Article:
Vol.XII No.VI Pg.7
August 1975

?You Know What?

Robert F. Turner

Brother Turner:

Do the scriptures teach that all saints have guardian angels? G.E.


You are urged to look at these proof texts as objectively as possible. Dan. 12:1 is often cited as evidence of a national guardian angel. But Michael is Gods archangel (Ju. 9), and may simply indicate the means by which God delivers His people. God works through His angels (Psm. 34:7; 91:11; Heb. 1:14), and we assume the point to be proven when we use these passages as though they taught we have individual guardian angels.

Heb. 11:14 is in a context of speaking or teaching from God. It shows Christ is superior to angels, hence Christ is the superior messenger. The angels represent the messengers of the past dispensation, sent forth to minister for them who shall be heirs of salvation through Christ. They did this by delivering and administering the Old Covenant (Acts 7:53 Gal. 3:19). In context, note Heb. 2:2 —For if the word spoken by angels was steadfast... etc. There is nothing ere to justify the idea that every saint has a guardian angel.

Acts 12:15 shows that first century Jews thought Peter had a spirit counterpart, but offers no proof that this was so. Other Jews thought ones affliction was the direct result of his, or his parents sin (Jn. 9:2). We can not accept such passages as proof that they rightly understood matters.

Matt. 18:10 is the most definitive all proof texts offered to affirm individual guardian angels, and here everything hinges on a single word — their angels. Take heed that ye despise not one of these little ones; for I say unto you, that in heaven their angels do always behold the face of my Father which is in heaven.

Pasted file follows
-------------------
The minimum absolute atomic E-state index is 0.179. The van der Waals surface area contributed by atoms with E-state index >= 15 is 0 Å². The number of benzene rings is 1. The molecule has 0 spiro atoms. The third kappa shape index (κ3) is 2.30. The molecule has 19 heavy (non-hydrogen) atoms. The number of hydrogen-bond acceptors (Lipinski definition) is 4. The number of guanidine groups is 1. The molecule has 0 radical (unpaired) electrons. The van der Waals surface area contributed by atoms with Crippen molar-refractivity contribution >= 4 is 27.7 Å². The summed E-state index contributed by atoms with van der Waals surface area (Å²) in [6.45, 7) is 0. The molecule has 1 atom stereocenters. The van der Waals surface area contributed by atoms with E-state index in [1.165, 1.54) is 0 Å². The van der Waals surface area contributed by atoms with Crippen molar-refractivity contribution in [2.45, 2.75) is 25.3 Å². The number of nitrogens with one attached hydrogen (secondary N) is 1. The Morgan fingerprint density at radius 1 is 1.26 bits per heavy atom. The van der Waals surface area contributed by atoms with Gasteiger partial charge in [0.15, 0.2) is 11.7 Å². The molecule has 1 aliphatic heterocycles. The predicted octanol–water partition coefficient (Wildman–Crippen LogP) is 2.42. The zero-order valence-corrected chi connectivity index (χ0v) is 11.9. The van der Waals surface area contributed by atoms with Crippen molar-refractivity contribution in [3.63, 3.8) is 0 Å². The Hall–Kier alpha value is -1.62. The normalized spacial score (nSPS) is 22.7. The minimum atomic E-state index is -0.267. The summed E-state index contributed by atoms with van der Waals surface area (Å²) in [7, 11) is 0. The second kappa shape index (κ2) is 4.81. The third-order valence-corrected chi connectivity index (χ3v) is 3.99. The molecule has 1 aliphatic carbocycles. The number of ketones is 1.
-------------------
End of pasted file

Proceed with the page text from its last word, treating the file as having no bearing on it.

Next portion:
There are angels in indefinite numbers about Gods throne (Rev. 5:11); also seven angels in particular (8:2); and one who offers incense with the prayers of all saints (8:3). Another tells John he is a fellow-servant of Johns, and of his brethren, and of those who keep the sayings of this book (22:8-9). My point is that our or their angels in heaven could refer to angels who minister in the interest of saints as a class, rather than a particular angel assigned as guardian for each particular saint.

Matt. 18:10 clearly teaches us that heaven is concerned about humble children of God — it is akin to saying God cares (1 Pet. 5:7). This may involve individual guardian angels, but I must say I do not find enough evidence to draw that conclusion.

For closing consideration: Can one know when his angel has acted? How? Who is responsible for ones thoughts and actions, the person or the angel? It seems to me the guardian angel concept is conducive to the many errors of subjectivism. One assigns to the angel such influence as suits him; and is drawn away from an objective dependence upon the guidance of Gods Spirit in the written word. Our feelings become our guide, emotions rule, and we become less responsive to truth clearly taught in The Bible.